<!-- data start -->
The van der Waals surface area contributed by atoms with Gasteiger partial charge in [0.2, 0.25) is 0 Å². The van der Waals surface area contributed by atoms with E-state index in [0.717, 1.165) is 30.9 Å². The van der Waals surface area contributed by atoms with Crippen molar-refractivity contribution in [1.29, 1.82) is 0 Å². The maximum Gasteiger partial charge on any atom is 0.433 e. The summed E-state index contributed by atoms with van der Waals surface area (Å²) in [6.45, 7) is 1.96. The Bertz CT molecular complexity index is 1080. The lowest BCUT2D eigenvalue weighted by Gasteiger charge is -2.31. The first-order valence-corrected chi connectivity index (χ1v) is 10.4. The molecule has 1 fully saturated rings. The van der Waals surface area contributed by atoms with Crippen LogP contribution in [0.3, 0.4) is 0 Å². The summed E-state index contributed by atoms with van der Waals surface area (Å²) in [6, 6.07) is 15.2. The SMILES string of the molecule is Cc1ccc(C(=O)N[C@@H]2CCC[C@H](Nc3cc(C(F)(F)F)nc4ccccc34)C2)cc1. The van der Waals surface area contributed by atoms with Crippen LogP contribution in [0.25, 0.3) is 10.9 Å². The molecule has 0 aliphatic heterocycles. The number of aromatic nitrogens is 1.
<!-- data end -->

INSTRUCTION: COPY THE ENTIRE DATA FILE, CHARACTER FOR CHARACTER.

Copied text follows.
The van der Waals surface area contributed by atoms with Gasteiger partial charge in [0.2, 0.25) is 0 Å². The van der Waals surface area contributed by atoms with E-state index in [0.717, 1.165) is 30.9 Å². The van der Waals surface area contributed by atoms with Crippen molar-refractivity contribution in [1.29, 1.82) is 0 Å². The maximum Gasteiger partial charge on any atom is 0.433 e. The summed E-state index contributed by atoms with van der Waals surface area (Å²) in [6.45, 7) is 1.96. The Bertz CT molecular complexity index is 1080. The lowest BCUT2D eigenvalue weighted by Gasteiger charge is -2.31. The first-order valence-corrected chi connectivity index (χ1v) is 10.4. The molecule has 1 fully saturated rings. The van der Waals surface area contributed by atoms with Crippen LogP contribution in [0.3, 0.4) is 0 Å². The summed E-state index contributed by atoms with van der Waals surface area (Å²) in [6, 6.07) is 15.2. The SMILES string of the molecule is Cc1ccc(C(=O)N[C@@H]2CCC[C@H](Nc3cc(C(F)(F)F)nc4ccccc34)C2)cc1. The van der Waals surface area contributed by atoms with Crippen LogP contribution in [0.25, 0.3) is 10.9 Å². The molecule has 0 aliphatic heterocycles. The number of aromatic nitrogens is 1.